Dawson City’s nurses are ready to leave town, says Klondike MLA Sandy Silver.
They’re upset because they expect to receive a demotion once the community’s new hospital replaces the existing nursing station one year from now, said Silver.
In Yukon’s communities, nurses are expected to play a broader role in delivering primary health care – the sort of stuff expected of doctors in urban centres.
“These are the types of nurses that can suture a wound, set a broken arm, give drugs, or be on that frontline in the emergency wards,” said Silver in an interview.
But nurses aren’t expected to serve these “expanded-scope” positions in the new hospital, said Silver. “In the acute-care model, they’re not getting hired.”
Dawson has approximately four expanded-scope nurses, said Silver. They currently work for the Department of Health and Social Services, but the new hospital will be run by the Yukon Hospital Corporation.
So far, the corporation hasn’t offered these nurses jobs in their expanded role, said Silver. “They keep saying, ‘We’re looking into it.’”
The nurses could continue to work for the health department. But, to do so, they’d have to move from the community once the nursing station closes.
That’s why Silver warned the legislature on Tuesday that “nurses have been forced to consider selling their homes and pulling their children out of school because they are too qualified for the acute health-care model that the Yukon Hospital Corporation has ensured for community hospitals.”
Neither the Yukon Registered Nurses Association nor the hospital corporation could be reached for comment before deadline.
Ross River mulls power play
The Ross River Dena Council is looking at building run-of-the-river hydroelectric projects and wind farms as a money-making scheme.
The First Nation’s business arm recently received a federal grant to conduct a business study on these potential ventures.
The work comes as the territorial government prepares its independent power producer policy. These rules would allow private companies, such as the First Nation’s development corporation, to feed power into the Yukon’s energy grid.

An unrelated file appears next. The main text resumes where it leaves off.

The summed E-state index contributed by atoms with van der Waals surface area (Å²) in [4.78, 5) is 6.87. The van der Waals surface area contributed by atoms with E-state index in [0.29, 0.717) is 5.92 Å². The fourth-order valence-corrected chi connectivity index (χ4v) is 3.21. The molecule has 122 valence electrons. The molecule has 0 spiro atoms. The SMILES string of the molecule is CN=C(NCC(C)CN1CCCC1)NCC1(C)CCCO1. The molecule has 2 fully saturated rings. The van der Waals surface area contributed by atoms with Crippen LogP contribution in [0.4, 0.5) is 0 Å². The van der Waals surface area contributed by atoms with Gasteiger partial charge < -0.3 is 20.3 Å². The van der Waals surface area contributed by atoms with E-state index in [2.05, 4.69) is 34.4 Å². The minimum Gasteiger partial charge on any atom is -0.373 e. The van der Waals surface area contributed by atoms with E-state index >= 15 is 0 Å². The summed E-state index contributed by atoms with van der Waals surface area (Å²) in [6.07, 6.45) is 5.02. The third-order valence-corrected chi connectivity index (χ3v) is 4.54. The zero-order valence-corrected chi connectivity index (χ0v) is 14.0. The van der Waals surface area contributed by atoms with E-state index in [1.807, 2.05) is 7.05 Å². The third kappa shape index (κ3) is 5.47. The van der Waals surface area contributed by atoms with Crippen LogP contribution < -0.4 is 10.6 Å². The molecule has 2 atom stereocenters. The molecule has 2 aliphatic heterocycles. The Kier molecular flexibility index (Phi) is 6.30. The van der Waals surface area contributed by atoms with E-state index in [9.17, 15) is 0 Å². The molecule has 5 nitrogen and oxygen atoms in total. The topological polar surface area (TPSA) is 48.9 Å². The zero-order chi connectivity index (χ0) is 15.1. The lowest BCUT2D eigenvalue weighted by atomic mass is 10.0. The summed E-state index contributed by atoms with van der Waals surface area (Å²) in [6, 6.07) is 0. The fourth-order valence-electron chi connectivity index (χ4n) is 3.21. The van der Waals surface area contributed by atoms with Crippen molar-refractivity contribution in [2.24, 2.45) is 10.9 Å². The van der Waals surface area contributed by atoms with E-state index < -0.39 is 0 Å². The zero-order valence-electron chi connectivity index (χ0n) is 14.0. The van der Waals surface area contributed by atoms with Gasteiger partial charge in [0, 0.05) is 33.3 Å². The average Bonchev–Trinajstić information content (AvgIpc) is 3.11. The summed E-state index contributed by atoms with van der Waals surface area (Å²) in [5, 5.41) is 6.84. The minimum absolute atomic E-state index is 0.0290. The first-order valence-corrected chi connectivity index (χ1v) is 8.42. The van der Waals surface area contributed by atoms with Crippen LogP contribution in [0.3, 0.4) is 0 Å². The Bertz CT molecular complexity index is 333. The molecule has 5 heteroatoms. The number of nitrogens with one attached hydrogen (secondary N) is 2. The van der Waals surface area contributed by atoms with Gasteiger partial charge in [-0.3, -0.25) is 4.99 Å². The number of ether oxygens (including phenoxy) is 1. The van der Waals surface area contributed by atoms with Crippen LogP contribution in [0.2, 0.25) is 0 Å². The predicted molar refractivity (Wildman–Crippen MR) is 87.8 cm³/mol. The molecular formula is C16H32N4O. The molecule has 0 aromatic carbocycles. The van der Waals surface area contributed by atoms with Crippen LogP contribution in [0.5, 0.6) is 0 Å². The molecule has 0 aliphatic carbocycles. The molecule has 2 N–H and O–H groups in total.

The territory already must burn dirty and expensive diesel during the winter months. And, with several more mines expected to be built soon, this demand is expected to continue to climb.
Ottawa is also providing the council with money to help with their negotiations with Selwyn Resources over an impact and benefits agreement. The company wants to develop a massive lead and zinc mine in the First Nation’s traditional territory.
In all, Ottawa is doling out $267,000 to the council for both projects.
Pickhandle Lakes plan pushes on
A plan to protect the Pickhandle Lakes is proceeding with the aim of having the area designated as a habitat-protected area by July, 2012.
The 51-square-kilometre area is a complex of small lakes, marshes and bogs connected to the Koidern River. Its northeastern edge is easily reached from the Alaska Highway between Haines Junction and Beaver Creek.
The Kluane First Nation and territorial government agreed to protect the area when the Kluane land-claim deal was signed.
The new designation would offer special protection to wildlife in the area, which is frequented by moose, muskrat and waterfowl.
The territory currently has seven habitat-protected areas. The best known is probably Fishing Branch, near Old Crow.
A draft plan should to be ready by May 2012. One big question the steering committee is still struggling with is whether or how to restrict mineral exploration in the area.
An assessment of minerals within the area boundaries found little of interest, although there is “significant interest” in areas near Pickhandle Lakes, according to a steering committee report.
Contact John Thompson at email@example.com